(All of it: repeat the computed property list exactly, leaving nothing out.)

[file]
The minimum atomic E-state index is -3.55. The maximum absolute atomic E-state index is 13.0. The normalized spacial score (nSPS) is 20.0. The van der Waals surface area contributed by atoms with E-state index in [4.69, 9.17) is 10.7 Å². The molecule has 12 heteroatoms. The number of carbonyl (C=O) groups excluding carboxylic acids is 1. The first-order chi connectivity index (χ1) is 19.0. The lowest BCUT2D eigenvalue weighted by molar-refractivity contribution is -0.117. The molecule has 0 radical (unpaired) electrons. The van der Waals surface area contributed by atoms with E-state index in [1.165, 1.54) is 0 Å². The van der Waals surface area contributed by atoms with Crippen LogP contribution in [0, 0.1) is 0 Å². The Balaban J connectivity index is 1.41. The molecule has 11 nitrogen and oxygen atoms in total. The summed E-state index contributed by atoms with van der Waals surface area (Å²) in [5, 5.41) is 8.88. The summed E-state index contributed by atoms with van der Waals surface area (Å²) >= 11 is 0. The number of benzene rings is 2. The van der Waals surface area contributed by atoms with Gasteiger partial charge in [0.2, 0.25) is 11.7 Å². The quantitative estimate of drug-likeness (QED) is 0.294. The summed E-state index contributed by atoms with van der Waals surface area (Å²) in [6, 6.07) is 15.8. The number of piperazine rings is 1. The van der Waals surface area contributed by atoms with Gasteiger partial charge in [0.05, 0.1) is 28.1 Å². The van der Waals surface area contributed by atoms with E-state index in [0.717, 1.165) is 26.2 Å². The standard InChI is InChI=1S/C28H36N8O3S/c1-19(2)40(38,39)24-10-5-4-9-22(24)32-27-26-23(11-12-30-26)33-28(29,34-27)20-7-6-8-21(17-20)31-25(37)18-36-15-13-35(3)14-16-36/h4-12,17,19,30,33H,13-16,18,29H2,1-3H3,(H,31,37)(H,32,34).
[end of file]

The minimum atomic E-state index is -3.55. The maximum absolute atomic E-state index is 13.0. The normalized spacial score (nSPS) is 20.0. The van der Waals surface area contributed by atoms with E-state index in [4.69, 9.17) is 10.7 Å². The molecule has 12 heteroatoms. The number of carbonyl (C=O) groups excluding carboxylic acids is 1. The first-order chi connectivity index (χ1) is 19.0. The lowest BCUT2D eigenvalue weighted by molar-refractivity contribution is -0.117. The molecule has 0 radical (unpaired) electrons. The van der Waals surface area contributed by atoms with E-state index in [1.165, 1.54) is 0 Å². The van der Waals surface area contributed by atoms with Crippen LogP contribution in [0, 0.1) is 0 Å². The Balaban J connectivity index is 1.41. The molecule has 11 nitrogen and oxygen atoms in total. The summed E-state index contributed by atoms with van der Waals surface area (Å²) in [5, 5.41) is 8.88. The summed E-state index contributed by atoms with van der Waals surface area (Å²) >= 11 is 0. The number of benzene rings is 2. The van der Waals surface area contributed by atoms with Gasteiger partial charge in [0.2, 0.25) is 11.7 Å². The quantitative estimate of drug-likeness (QED) is 0.294. The summed E-state index contributed by atoms with van der Waals surface area (Å²) in [6, 6.07) is 15.8. The number of piperazine rings is 1. The van der Waals surface area contributed by atoms with Gasteiger partial charge in [0.05, 0.1) is 28.1 Å². The van der Waals surface area contributed by atoms with E-state index in [0.717, 1.165) is 26.2 Å². The standard InChI is InChI=1S/C28H36N8O3S/c1-19(2)40(38,39)24-10-5-4-9-22(24)32-27-26-23(11-12-30-26)33-28(29,34-27)20-7-6-8-21(17-20)31-25(37)18-36-15-13-35(3)14-16-36/h4-12,17,19,30,33H,13-16,18,29H2,1-3H3,(H,31,37)(H,32,34).